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Author Topic: The Bitcoin consensus mechanism is incorrectly labeled Proof of Work  (Read 4171 times)
r0ach
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September 11, 2015, 02:27:11 AM
 #1

I would argue the current Bitcoin consensus mechanism is "Delegated Proof of Work".

See my quote below from another thread for how this got started:

A common complaint of DPoS is that it can't be decentralized because it has the word "delegated" in the title, yet anyone mining with a pool in PoW is doing the exact same thing.  Satoshi made the claim of one CPU, one vote, yet you're delegating your vote to the pool owner in PoW pool mining.  Some argue you are not delegating in PoW because you can solo mine.  While this statement would be technically correct, the miniscule portion of the Bitcoin userbase able to do so makes it functionally infeasible.  It's only a question of what percent of the hash rate is being delegated at any given time.

I would make the argument that for the Bitcoin devs to not be misrepresenting how the system actually functions, one of the following actions would have to be taken:

A)  Rename the consensus mechanism to Delegated Proof of Work

B)  Implement the Andrew Miller non-outsourcable problem fix in a hard fork

http://bitcointalk.org/index.php?topic=309073.0

The argument against my statement, is that as long as you can opt out of delegation, even only one person out of six billion choosing to solo mine with a trivial hashrate, then my statement would be false.  This argument doesn't make sense because ever since the first pool was created, I can now always opt out of direct proof of work, and choose to only delegate my vote.  Both choices are represented equally.  The Bitcoin protocol does not guard against my action without the Andrew Miller fork.

The other problem with leaving the system as is, is the majority of the community, probably including most Bitcoin devs, claim that PoW is the only known, secure consensus mechanism.  Delegation and direct voting (PoW) are represented as equal choices, yet are two completely different things.  If you claim that only one person out of six billion can be solo mining with a trivial hash rate, while everyone else is delegating (pool mining) and still be secure, you're endorsing delegation as secure by default.  At that point, there would be no reason to use PoW at all over a better engineered delegation system, unless you demand a specific origin of money school of thought until all coins have been mined.  After they have been mined, that part is out of the equation.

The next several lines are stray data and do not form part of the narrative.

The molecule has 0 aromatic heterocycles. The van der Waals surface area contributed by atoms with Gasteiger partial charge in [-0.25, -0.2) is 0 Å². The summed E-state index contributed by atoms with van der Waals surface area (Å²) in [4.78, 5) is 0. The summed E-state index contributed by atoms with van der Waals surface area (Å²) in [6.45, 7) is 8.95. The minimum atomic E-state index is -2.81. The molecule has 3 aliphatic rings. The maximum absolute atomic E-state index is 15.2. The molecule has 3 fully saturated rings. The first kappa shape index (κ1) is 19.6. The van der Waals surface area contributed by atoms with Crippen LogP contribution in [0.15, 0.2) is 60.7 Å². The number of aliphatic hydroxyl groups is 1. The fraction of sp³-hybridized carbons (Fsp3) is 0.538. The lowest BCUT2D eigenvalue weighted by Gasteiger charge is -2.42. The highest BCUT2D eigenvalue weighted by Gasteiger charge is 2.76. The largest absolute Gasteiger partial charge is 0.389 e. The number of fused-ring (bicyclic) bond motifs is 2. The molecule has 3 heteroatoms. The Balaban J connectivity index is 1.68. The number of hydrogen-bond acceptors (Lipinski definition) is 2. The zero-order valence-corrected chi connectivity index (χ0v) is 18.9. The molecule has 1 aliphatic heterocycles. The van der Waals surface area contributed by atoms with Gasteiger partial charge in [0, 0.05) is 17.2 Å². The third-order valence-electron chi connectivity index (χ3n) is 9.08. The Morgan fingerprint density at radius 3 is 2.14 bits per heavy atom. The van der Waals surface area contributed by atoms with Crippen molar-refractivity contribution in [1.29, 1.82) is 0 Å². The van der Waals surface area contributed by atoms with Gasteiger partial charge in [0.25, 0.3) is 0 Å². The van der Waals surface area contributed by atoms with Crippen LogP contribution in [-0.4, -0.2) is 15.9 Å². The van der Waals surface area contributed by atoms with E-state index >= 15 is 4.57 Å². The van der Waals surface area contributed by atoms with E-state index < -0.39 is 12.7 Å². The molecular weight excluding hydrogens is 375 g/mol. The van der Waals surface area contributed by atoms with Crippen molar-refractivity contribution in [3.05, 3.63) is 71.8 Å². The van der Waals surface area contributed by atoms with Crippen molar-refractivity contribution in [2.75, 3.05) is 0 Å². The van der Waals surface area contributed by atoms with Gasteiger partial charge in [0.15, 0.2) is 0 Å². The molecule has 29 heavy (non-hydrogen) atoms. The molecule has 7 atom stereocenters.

For the detractors that try to claim this is all semantics, I would say it's the exact opposite.  If you incorrectly define what the current system is, and what it's actually doing, it makes it extremely hard to define what type of changes can be done to improve it.

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September 11, 2015, 07:49:01 AM
 #2

Satoshi made the claim of one CPU, one vote, yet you're delegating your vote to the pool owner in PoW pool mining.  Some argue you are not delegating in PoW because you can solo mine.  While this statement would be technically correct, the miniscule portion of the Bitcoin userbase able to do so makes it functionally infeasible.  

Although suiscide is still popular among humans due to their aversion to pain, it is obviously true that the number of humans who are lining up to take on a guaranteed money losing activity such as solo bitcoin mining is approaching zero.  Delegated bitcoin mining conquered solo mining long long ago.  This is nothing new, however, hungry humans have evolved to be greedy because those who were the most scrupulous, killed their procreation competition.  Only through knowledge retention can humans evolve, and the internet has increased both knowledge retention and application to the highest level, however, cheap energy is required to power this global knowledge osmosis.  

Not only does bitcoin and all crypto voraciously consume energy, but it can only survive on internet/electrical grid life support.  Therefore, only those coins that consume the lowest amount of energy will continue to grow.  Bitcoin had to consolidate and centralize if it wanted to survive.  This is no different than any other dynamic thing in nature (organic or otherwise).  

If you have not learned this fundamental law of nature, then here's the proof that even a child can understand:

https://www.youtube.com/watch?v=GKvT1lRWhE0
"the bubbles are trying to find the most efficient shape"

Why?  is it because the bubbles are alive?